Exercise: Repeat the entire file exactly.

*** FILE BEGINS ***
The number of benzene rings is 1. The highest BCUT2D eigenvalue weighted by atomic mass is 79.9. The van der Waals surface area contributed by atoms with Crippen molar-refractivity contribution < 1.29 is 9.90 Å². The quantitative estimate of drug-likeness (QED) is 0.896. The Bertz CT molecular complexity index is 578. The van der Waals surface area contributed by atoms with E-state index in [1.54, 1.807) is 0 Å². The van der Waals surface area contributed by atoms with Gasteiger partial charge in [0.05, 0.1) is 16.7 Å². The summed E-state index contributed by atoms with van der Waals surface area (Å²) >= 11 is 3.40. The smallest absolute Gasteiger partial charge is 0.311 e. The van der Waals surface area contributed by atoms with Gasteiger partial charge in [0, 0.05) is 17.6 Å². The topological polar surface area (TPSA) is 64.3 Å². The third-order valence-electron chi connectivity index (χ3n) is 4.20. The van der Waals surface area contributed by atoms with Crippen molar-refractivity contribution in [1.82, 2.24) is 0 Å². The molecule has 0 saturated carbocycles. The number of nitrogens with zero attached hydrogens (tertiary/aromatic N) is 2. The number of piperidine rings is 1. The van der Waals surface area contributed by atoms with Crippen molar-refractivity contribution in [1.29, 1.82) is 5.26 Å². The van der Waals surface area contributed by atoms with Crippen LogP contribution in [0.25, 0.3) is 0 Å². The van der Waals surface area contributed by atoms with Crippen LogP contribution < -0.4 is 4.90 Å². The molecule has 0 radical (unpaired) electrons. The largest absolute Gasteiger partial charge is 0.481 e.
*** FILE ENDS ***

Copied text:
The number of benzene rings is 1. The highest BCUT2D eigenvalue weighted by atomic mass is 79.9. The van der Waals surface area contributed by atoms with Crippen molar-refractivity contribution < 1.29 is 9.90 Å². The quantitative estimate of drug-likeness (QED) is 0.896. The Bertz CT molecular complexity index is 578. The van der Waals surface area contributed by atoms with E-state index in [1.54, 1.807) is 0 Å². The van der Waals surface area contributed by atoms with Gasteiger partial charge in [0.05, 0.1) is 16.7 Å². The summed E-state index contributed by atoms with van der Waals surface area (Å²) >= 11 is 3.40. The smallest absolute Gasteiger partial charge is 0.311 e. The van der Waals surface area contributed by atoms with Gasteiger partial charge in [0, 0.05) is 17.6 Å². The topological polar surface area (TPSA) is 64.3 Å². The third-order valence-electron chi connectivity index (χ3n) is 4.20. The van der Waals surface area contributed by atoms with Crippen molar-refractivity contribution in [1.82, 2.24) is 0 Å². The molecule has 0 saturated carbocycles. The number of nitrogens with zero attached hydrogens (tertiary/aromatic N) is 2. The number of piperidine rings is 1. The van der Waals surface area contributed by atoms with Crippen molar-refractivity contribution in [1.29, 1.82) is 5.26 Å². The van der Waals surface area contributed by atoms with Crippen LogP contribution in [0.25, 0.3) is 0 Å². The van der Waals surface area contributed by atoms with Crippen LogP contribution < -0.4 is 4.90 Å². The molecule has 0 radical (unpaired) electrons. The largest absolute Gasteiger partial charge is 0.481 e.